I read with pride that Patty also carries the Aboriginal and Torres Strait Islander flags with him, and I’m sure that they will make an appearance during the Tokyo Olympics.

Contrast this with how Cathy Freeman was treated when she proudly ran around the arena draped in the Aboriginal and Australian flags after winning the 400m gold at the 1994 Commonwealth Games in Victoria, BC, Canada.

Cathy was castigated by Arthur Tunstall, the Australian team’s chef de mission and she learnt, through the media, that Tunstall had banned her from flying the Aboriginal flag in any other celebration.

Cathy was not denying her Australian identity, but rather she wanted people to know how proud she was (and is) of her Aboriginal identity. Cathy is reported to have said after the 400m race: ‘This was my race, and no one was going to stop me telling the world how proud I am to be Aboriginal’.

Six years later, what Cathy did at the Sydney Olympics is now sporting legend and world history.

Slow but magnificent progress towards equality

Ashleigh Barty’s magnificent Wimbledon victory was played with the grace and humility of her idol and mentor, the mercurial Evonne Goolagong Cawley.

Ashleigh’s victory marked the 40thanniversary of Evonne’s Wimbledon triumph, and came during the early hours of the last day of NAIDOC week 2021, something that Ash acknowledged during a post-match interview.

Also receiving considerable media attention was the support from Australian cricketer, Mel Jones, who was courtside during Ash’s event, wearing a T-shirt with the message: ‘Always Was – Always Will Be’ emblazoned on it. This simple message speaks to unfinished business in our nation. Ash acknowledged Mel Jones and her shirt with a smile and a finger point as she left the court with the Rosewater Dish.

The pace and path toward social and racial equality is painfully slow, and contested, but progress is being made in our country and around the world. The young and future leaders increasingly understand the need for reform, because they are creating their world rather than simply inheriting it.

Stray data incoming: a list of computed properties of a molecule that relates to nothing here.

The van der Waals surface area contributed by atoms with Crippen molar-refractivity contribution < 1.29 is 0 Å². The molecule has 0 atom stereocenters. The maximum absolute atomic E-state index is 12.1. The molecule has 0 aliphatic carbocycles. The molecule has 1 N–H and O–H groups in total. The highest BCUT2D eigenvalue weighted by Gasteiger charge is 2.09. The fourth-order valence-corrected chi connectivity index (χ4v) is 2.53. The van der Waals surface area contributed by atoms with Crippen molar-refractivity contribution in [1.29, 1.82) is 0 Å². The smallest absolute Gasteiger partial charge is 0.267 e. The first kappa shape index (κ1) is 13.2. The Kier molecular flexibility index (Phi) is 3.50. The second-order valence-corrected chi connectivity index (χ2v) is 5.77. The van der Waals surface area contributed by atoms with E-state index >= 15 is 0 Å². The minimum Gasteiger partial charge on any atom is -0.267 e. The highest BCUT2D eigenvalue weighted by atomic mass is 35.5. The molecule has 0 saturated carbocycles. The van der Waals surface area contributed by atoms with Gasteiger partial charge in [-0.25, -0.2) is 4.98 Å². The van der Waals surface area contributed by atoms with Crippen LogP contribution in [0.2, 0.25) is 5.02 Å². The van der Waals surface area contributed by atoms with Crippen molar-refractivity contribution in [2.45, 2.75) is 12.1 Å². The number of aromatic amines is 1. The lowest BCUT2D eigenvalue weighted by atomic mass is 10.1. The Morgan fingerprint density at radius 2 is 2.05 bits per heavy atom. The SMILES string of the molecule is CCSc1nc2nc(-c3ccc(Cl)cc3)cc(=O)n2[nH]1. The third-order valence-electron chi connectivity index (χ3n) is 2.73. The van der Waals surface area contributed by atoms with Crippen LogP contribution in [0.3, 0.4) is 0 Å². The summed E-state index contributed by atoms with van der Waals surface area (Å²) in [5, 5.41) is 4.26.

I remain captured by hope.


Support The Echo

Keeping the community together and the community voice loud and clear is what The Echo is about. More than ever we need your help to keep this voice alive and thriving in the community.

Like all businesses we are struggling to keep food on the table of all our local and hard working journalists, artists, sales, delivery and drudges who keep the news coming out to you both in the newspaper and online. If you can spare a few dollars a week – or maybe more – we would appreciate all the support you are able to give to keep the voice of independent, local journalism alive.

1 COMMENT

  1. It is so informative of Bob Morgan to make the point that these aren’t Australian athletes , they’re a different race .
    It is possible to define the ” symbiotic relationship that defies definition” it is a marriage of convenience forced by the Mabo decision, where it was found that Islanders do have an ownership of land titles , while aboriginals don’t, and so ever since these traditional enemies are now joined at the hip.
    Joe Flick has found a little hobby to entertain himself so that is wonderful , a great way to see Europe, but I suspect it is taxpayer funded.
    While I, for one, feel ashamed that these kids are swanning around the World, against the wishes of most Japanese, at a time of pandemic, in a quest for self-glory and an ego boost in the mindless pursuit of SPORT , while millions are dying of COVID and this jolly little jaunt has the obvious potential to be a super-spreader event.
    ….but hey, the show must go on !!! ?
    Cheers , G”)

LEAVE A REPLY

Please enter your comment!
Please enter your name here

Autocracy or democracy for Byron Shire?

The New Yorker Magazine recently wrote a quote from Mr Rupert Murdoch ‘The truth is authoritarian governments do work!’ Hold that thought. It has been...

Criminalising protest

In another Sstate government descent into criminalising protest, to protect their own government’s sabotage of a liveable planet, last Thursday new laws were passed...

Mullum pods

First, Hans Lovejoy’s article ‘emergency wedged’ was educational, factual and provided valuable information to the community. Michele Grant’s letter (27 July) was emotive overgeneralisations...

Flood residents get $650 from Lismore Council

Lismore City Mayor Steve Krieg today announced that 1,558 residents will receive a grant of $650 from the Lismore Flood Appeal.